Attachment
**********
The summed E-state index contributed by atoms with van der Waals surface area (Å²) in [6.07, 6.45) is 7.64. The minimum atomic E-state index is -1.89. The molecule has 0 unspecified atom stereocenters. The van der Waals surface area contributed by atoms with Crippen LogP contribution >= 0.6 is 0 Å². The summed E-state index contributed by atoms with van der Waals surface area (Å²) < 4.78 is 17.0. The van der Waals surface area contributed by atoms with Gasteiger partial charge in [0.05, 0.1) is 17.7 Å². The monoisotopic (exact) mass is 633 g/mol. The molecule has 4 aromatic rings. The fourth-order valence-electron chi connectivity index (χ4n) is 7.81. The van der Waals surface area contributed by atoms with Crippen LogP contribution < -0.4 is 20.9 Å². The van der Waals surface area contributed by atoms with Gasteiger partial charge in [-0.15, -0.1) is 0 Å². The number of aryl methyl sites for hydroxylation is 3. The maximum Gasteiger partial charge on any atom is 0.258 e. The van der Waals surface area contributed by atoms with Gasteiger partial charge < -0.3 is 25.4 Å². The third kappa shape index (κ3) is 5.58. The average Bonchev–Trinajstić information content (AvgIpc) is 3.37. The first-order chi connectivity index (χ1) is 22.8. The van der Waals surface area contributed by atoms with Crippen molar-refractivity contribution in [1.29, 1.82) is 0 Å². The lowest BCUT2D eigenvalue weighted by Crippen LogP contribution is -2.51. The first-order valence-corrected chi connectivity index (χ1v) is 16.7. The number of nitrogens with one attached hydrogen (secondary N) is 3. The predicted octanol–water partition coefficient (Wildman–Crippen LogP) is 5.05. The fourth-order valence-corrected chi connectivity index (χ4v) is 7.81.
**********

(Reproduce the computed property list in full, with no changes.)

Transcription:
The summed E-state index contributed by atoms with van der Waals surface area (Å²) in [6.07, 6.45) is 7.64. The minimum atomic E-state index is -1.89. The molecule has 0 unspecified atom stereocenters. The van der Waals surface area contributed by atoms with Crippen LogP contribution >= 0.6 is 0 Å². The summed E-state index contributed by atoms with van der Waals surface area (Å²) < 4.78 is 17.0. The van der Waals surface area contributed by atoms with Gasteiger partial charge in [0.05, 0.1) is 17.7 Å². The monoisotopic (exact) mass is 633 g/mol. The molecule has 4 aromatic rings. The fourth-order valence-electron chi connectivity index (χ4n) is 7.81. The van der Waals surface area contributed by atoms with Crippen LogP contribution < -0.4 is 20.9 Å². The van der Waals surface area contributed by atoms with Gasteiger partial charge in [-0.15, -0.1) is 0 Å². The number of aryl methyl sites for hydroxylation is 3. The maximum Gasteiger partial charge on any atom is 0.258 e. The van der Waals surface area contributed by atoms with Gasteiger partial charge < -0.3 is 25.4 Å². The third kappa shape index (κ3) is 5.58. The average Bonchev–Trinajstić information content (AvgIpc) is 3.37. The first-order chi connectivity index (χ1) is 22.8. The van der Waals surface area contributed by atoms with Crippen molar-refractivity contribution in [1.29, 1.82) is 0 Å². The lowest BCUT2D eigenvalue weighted by Crippen LogP contribution is -2.51. The first-order valence-corrected chi connectivity index (χ1v) is 16.7. The number of nitrogens with one attached hydrogen (secondary N) is 3. The predicted octanol–water partition coefficient (Wildman–Crippen LogP) is 5.05. The fourth-order valence-corrected chi connectivity index (χ4v) is 7.81.